In a speech earlier this week at the world’s largest gathering of international educators, William & Mary Chancellor Robert M. Gates ’65 said the United States’ top diplomatic tool is global education.
Gates, who retired in June 2011 after serving for five years and under two presidents as Secretary of Defense, gave the keynote address at the annual conference of Nafsa: Association of International Educators.
According to a report by the Chronicle of Higher Education, Gates told the NAFSA audience that education is the cornerstone to international relations for the U.S.
"Connecting students across borders is one of the most effective ways of building understanding across nations," said Gates, who is the only defense secretary in the nation’s history to serve two presidents from different political parties – serving under former President George W. Bush and President Barack Obama.
The former secretary brings a unique perspective to the argument for global programs. Prior to becoming defense secretary, he served in numerous capacities in the Executive Branch and worked for eight presidents. He is also the former director of the Central Intelligence Agency – the only career officer in the CIA’s history to rise from entry-level employee to become the agency’s director. From 2002 to 2006, Gates was president of Texas A&M University.
"We never know when and where America will need allies in this world," Gates said in the Chronicle article on the Nafsa conference. "And no program is more successful at making friends than education in the United States."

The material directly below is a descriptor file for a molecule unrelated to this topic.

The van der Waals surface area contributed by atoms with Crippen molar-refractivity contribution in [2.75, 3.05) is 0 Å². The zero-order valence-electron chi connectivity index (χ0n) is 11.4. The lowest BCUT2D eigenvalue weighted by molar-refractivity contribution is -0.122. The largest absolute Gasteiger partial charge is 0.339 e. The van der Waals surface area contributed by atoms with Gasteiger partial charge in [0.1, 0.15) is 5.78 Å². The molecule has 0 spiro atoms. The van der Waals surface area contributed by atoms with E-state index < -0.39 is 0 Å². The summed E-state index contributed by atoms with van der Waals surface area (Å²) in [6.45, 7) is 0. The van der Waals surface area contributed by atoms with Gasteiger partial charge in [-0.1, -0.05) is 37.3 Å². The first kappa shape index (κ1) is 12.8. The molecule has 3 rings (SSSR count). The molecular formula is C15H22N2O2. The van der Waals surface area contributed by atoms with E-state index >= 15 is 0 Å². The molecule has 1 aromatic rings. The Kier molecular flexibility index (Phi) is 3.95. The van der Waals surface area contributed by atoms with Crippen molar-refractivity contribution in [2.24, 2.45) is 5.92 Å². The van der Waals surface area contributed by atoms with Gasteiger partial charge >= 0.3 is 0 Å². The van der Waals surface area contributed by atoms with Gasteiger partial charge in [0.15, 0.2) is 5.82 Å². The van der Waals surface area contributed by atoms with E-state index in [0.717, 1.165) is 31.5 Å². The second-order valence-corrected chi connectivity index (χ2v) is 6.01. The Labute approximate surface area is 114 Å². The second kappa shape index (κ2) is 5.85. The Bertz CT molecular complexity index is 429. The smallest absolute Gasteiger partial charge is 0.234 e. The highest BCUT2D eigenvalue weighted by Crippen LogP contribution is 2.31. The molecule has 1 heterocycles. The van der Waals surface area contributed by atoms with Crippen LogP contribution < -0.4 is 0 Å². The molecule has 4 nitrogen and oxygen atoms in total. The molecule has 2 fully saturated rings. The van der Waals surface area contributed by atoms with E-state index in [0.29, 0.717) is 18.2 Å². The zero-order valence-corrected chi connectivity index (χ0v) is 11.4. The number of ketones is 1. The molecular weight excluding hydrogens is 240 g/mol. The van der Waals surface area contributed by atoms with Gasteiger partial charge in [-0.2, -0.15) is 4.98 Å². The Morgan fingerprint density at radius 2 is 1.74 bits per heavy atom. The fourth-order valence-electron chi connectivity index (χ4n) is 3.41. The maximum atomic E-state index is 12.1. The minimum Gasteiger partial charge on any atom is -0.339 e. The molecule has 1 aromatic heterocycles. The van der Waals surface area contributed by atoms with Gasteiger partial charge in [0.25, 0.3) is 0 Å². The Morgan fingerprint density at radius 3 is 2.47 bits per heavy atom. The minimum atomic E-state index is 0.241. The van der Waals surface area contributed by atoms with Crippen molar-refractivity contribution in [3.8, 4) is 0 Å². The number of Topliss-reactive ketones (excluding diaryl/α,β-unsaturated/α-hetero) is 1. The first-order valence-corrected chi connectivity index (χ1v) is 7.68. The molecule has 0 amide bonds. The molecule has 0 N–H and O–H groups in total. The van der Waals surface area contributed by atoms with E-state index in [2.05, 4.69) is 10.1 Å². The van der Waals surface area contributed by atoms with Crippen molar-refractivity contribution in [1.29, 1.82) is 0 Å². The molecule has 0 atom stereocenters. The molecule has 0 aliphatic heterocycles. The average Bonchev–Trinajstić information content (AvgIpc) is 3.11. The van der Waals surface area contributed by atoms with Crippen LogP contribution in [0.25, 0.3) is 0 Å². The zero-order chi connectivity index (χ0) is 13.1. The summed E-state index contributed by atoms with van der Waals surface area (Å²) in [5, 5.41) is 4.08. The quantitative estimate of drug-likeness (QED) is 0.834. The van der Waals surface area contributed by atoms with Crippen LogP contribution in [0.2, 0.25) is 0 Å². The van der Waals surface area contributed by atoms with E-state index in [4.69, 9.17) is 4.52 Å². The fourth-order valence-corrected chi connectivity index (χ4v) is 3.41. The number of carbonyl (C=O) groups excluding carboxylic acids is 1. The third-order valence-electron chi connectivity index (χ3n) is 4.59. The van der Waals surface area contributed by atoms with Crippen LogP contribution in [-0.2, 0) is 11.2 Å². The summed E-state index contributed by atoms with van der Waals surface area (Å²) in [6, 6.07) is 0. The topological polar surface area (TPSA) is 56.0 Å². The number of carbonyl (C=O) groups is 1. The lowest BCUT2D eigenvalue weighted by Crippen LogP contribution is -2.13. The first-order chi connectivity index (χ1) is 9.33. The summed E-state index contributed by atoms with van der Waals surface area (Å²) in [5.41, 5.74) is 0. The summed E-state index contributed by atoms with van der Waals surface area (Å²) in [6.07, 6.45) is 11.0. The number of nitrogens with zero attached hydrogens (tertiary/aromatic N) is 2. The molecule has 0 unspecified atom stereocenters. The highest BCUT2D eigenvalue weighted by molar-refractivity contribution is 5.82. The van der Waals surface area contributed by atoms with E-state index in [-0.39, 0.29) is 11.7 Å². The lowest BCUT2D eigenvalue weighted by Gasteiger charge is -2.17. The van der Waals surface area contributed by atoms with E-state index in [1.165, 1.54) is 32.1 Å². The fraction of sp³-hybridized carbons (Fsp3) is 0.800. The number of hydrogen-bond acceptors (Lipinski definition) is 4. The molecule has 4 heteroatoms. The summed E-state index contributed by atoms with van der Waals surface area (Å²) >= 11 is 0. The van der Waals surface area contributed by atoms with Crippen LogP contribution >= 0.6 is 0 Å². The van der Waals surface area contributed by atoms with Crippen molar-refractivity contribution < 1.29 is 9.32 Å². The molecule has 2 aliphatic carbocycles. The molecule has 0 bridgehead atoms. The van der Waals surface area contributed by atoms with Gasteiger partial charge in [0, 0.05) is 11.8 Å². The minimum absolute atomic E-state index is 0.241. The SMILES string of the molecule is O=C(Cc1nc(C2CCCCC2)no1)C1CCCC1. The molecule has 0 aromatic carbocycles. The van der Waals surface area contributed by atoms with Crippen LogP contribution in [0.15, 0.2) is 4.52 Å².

In February, Gates succeeded former Supreme Court Justice Sandra Day O’Connor as William & Mary’s 24th Chancellor, an honorary position with a long tradition at the university. The NAFSA conference, held in Houston, brings together nearly 8,500 people from 95 countries. Among those in attendance for Gates’ address was Steve Hanson, William & Mary’s vice provost for international affairs and director of the Reves Center for International Studies.
“Chancellor Gates's plenary address to NAFSA was an inspiring defense of the crucial importance of all forms of internationalization in higher education, both for the future of U.S. national security and for ensuring an informed citizenry in the 21st century,” Hanson said. “Gates recounted the moment of the 2012 William & Mary Commencement when President Reveley asked all graduates to stand if they had been on study abroad or other overseas learning experiences, and about two thirds of the assembled rose to their feet as a stunning example to him of how internationalization is changing today's university.
“In my view, there is no more effective or more eloquent advocate for international education programs today."